In the brief time toward the end of summer when Italian prune plums are available, a kuchen is an excellent way to use the fleshy fruits. Originally grown in France, these plums have thin skins and are freestone, making them easy to pit. Set them on a dough that is mixed like a cake batter, then pressed with the fingertips into a tart pan with removable base. As the fruit bakes on top, the pieces soften to a jammy consistency, which contrasts nicely with the crisp crust. If you miss the prune plum season, use 8 regular-size plums, each cut into 12 wedges (but the pits will not be as easy to remove).
|Butter (for the pan)|
|½||teaspoon baking powder|
|½||cup (1 stick) unsalted butter, at room temperature|
|⅔||cup granulated sugar|
|½||teaspoon vanilla extract|
|Flour (for sprinkling)|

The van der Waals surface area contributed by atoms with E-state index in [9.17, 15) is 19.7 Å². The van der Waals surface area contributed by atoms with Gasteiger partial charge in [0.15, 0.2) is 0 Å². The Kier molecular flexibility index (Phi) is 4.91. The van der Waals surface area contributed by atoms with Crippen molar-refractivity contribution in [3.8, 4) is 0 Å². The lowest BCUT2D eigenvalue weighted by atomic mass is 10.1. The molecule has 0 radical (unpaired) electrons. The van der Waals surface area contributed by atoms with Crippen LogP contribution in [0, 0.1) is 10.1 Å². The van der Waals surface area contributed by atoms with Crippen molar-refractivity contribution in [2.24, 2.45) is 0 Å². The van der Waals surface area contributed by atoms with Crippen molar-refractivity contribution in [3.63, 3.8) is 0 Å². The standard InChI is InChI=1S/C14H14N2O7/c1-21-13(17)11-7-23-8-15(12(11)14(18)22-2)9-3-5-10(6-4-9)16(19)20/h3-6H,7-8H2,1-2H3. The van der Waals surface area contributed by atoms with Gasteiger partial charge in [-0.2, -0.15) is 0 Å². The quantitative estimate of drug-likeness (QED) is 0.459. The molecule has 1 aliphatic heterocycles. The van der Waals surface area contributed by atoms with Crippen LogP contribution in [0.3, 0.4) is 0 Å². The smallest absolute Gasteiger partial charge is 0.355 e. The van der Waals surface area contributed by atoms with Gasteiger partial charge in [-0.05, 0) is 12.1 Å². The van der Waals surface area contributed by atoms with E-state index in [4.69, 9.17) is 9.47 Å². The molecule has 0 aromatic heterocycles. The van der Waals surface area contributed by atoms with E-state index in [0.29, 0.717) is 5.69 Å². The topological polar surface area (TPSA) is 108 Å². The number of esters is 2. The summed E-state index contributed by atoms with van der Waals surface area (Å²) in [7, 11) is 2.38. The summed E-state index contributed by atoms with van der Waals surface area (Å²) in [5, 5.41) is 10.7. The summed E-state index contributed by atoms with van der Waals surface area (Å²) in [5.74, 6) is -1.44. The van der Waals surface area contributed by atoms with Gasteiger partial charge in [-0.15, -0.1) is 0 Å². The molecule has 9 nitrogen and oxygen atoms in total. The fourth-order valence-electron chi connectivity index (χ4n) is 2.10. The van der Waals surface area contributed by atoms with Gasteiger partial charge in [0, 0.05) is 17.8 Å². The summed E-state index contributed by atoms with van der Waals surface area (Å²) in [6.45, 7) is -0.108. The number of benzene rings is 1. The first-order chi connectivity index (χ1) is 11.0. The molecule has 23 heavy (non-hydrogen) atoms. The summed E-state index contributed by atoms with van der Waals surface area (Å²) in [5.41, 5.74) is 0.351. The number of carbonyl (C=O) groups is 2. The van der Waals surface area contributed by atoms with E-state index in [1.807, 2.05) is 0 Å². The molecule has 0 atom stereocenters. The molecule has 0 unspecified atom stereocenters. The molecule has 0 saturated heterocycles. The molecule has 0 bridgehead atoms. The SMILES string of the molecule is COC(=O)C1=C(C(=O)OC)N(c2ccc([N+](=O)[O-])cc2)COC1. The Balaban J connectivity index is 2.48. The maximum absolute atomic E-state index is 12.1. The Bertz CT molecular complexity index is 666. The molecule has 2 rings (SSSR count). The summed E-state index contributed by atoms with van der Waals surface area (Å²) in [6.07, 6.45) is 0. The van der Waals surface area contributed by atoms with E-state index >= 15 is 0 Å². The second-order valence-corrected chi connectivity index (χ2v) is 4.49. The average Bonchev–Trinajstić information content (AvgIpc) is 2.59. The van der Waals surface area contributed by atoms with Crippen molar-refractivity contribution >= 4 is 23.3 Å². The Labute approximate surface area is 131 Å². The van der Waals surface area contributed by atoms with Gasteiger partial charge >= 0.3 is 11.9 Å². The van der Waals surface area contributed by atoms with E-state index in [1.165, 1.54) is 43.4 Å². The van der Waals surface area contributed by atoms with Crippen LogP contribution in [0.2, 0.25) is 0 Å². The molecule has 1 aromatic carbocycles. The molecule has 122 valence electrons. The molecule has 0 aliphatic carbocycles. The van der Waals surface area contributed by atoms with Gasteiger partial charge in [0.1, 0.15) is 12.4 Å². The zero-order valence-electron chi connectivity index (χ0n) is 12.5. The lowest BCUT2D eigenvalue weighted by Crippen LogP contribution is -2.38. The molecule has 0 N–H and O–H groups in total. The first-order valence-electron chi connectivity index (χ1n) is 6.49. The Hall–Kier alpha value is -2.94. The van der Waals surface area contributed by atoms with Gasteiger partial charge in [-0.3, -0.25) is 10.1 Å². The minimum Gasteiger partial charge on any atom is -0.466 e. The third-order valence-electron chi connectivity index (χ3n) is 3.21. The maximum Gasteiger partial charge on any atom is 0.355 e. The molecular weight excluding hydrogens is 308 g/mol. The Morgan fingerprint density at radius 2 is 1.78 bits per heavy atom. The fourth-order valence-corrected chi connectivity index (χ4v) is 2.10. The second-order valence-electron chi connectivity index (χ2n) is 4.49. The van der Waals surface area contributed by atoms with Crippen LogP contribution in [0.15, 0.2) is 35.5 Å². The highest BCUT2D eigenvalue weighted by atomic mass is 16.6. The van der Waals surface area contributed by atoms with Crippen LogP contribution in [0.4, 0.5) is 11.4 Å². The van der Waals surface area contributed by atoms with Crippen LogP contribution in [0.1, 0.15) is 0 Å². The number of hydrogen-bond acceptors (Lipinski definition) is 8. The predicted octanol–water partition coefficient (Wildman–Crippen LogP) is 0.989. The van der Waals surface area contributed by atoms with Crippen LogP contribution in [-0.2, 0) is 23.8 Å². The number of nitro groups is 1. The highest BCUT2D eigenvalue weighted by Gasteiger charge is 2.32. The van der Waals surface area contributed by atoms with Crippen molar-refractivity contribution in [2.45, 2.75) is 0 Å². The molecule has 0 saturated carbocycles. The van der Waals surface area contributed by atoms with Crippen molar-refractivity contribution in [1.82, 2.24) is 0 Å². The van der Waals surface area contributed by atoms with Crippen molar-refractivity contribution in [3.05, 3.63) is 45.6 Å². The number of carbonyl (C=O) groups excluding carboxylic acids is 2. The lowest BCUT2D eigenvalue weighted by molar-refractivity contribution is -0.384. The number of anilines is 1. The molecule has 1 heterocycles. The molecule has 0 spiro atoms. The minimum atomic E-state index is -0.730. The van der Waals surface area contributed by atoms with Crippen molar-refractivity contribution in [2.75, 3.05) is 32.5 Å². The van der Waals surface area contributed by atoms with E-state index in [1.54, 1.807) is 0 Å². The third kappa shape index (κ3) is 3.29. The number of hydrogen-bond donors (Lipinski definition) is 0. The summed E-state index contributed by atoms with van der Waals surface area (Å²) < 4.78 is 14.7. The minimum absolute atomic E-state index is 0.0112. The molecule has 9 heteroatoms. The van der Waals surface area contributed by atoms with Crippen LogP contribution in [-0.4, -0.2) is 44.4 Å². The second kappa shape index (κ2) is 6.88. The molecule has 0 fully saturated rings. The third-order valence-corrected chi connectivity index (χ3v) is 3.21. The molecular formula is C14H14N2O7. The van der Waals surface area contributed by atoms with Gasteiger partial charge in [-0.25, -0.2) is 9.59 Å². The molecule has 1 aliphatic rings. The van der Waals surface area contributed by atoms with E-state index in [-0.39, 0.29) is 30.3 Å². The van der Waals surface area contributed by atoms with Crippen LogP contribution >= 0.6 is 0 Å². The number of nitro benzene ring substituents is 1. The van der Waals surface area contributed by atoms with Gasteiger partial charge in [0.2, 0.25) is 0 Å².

|12||prune plums, halved lengthwise and pitted|
|2||tablespoons sliced almonds|
|½||cup orange marmalade|
|1||cup heavy cream, softly whipped with 2 tablespoons confectioners’ sugar (for serving)|
1. Set the oven at 350 degrees. Butter a 10-inch tart pan with a removable base.
2. In a bowl, whisk the flour and baking powder.
3. In another bowl, cream butter, granulated sugar, egg, and vanilla until blended. Gradually add the flour mixture and beat just until blended. Transfer the mixture to the tart pan and with lightly floured fingers, press evenly onto the bottom and sides of the pan.
4. Arrange the plums, cut sides up, in circles on top, placing them close together.
5. Bake for 35 minutes or until the crust is golden brown. Leave the oven on.
6. Set the tart on a wire rack.
7. Meanwhile, in a small baking dish, toast the almonds, turning often, for 10 minutes or until they are lightly browned.
8. In a small saucepan, heat the marmalade, stirring constantly, until it comes to a boil. Spoon the marmalade over the fruit and scatter the almonds on top. Serve with whipped cream. Jean Kressy